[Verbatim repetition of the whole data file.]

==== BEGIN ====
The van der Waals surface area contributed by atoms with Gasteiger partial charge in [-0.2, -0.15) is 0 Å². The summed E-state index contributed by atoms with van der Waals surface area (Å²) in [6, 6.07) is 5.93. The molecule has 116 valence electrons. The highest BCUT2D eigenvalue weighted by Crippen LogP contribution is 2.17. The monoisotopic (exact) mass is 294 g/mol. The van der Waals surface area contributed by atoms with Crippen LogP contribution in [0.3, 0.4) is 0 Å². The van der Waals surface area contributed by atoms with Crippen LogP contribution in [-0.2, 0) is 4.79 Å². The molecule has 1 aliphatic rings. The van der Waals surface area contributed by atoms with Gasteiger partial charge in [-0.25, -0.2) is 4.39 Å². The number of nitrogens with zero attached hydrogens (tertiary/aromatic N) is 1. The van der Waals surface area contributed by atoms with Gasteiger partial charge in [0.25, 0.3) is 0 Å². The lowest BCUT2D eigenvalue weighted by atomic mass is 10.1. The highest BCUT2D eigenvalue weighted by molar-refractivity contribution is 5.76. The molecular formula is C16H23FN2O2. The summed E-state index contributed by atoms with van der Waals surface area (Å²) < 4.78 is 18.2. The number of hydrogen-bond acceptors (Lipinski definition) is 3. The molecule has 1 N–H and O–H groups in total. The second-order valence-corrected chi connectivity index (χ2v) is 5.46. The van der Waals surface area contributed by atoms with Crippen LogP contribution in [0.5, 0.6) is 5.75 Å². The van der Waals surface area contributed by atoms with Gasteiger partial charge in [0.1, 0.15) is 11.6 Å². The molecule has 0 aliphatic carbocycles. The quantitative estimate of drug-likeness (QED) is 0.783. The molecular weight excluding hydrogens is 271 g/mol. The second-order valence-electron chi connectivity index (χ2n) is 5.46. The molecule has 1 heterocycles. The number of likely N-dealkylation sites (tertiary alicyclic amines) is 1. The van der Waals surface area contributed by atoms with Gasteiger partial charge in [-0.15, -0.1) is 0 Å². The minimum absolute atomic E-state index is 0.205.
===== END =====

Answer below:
The van der Waals surface area contributed by atoms with Gasteiger partial charge in [-0.2, -0.15) is 0 Å². The summed E-state index contributed by atoms with van der Waals surface area (Å²) in [6, 6.07) is 5.93. The molecule has 116 valence electrons. The highest BCUT2D eigenvalue weighted by Crippen LogP contribution is 2.17. The monoisotopic (exact) mass is 294 g/mol. The van der Waals surface area contributed by atoms with Crippen LogP contribution in [0.3, 0.4) is 0 Å². The van der Waals surface area contributed by atoms with Crippen LogP contribution in [-0.2, 0) is 4.79 Å². The molecule has 1 aliphatic rings. The van der Waals surface area contributed by atoms with Gasteiger partial charge in [-0.25, -0.2) is 4.39 Å². The number of nitrogens with zero attached hydrogens (tertiary/aromatic N) is 1. The van der Waals surface area contributed by atoms with Gasteiger partial charge in [0.25, 0.3) is 0 Å². The lowest BCUT2D eigenvalue weighted by atomic mass is 10.1. The highest BCUT2D eigenvalue weighted by molar-refractivity contribution is 5.76. The molecular formula is C16H23FN2O2. The summed E-state index contributed by atoms with van der Waals surface area (Å²) < 4.78 is 18.2. The number of hydrogen-bond acceptors (Lipinski definition) is 3. The molecule has 1 N–H and O–H groups in total. The second-order valence-corrected chi connectivity index (χ2v) is 5.46. The van der Waals surface area contributed by atoms with Crippen LogP contribution in [0.5, 0.6) is 5.75 Å². The van der Waals surface area contributed by atoms with Gasteiger partial charge in [0.1, 0.15) is 11.6 Å². The molecule has 0 aliphatic carbocycles. The quantitative estimate of drug-likeness (QED) is 0.783. The molecular weight excluding hydrogens is 271 g/mol. The second-order valence-electron chi connectivity index (χ2n) is 5.46. The molecule has 1 heterocycles. The number of likely N-dealkylation sites (tertiary alicyclic amines) is 1. The van der Waals surface area contributed by atoms with Gasteiger partial charge in [-0.15, -0.1) is 0 Å². The minimum absolute atomic E-state index is 0.205.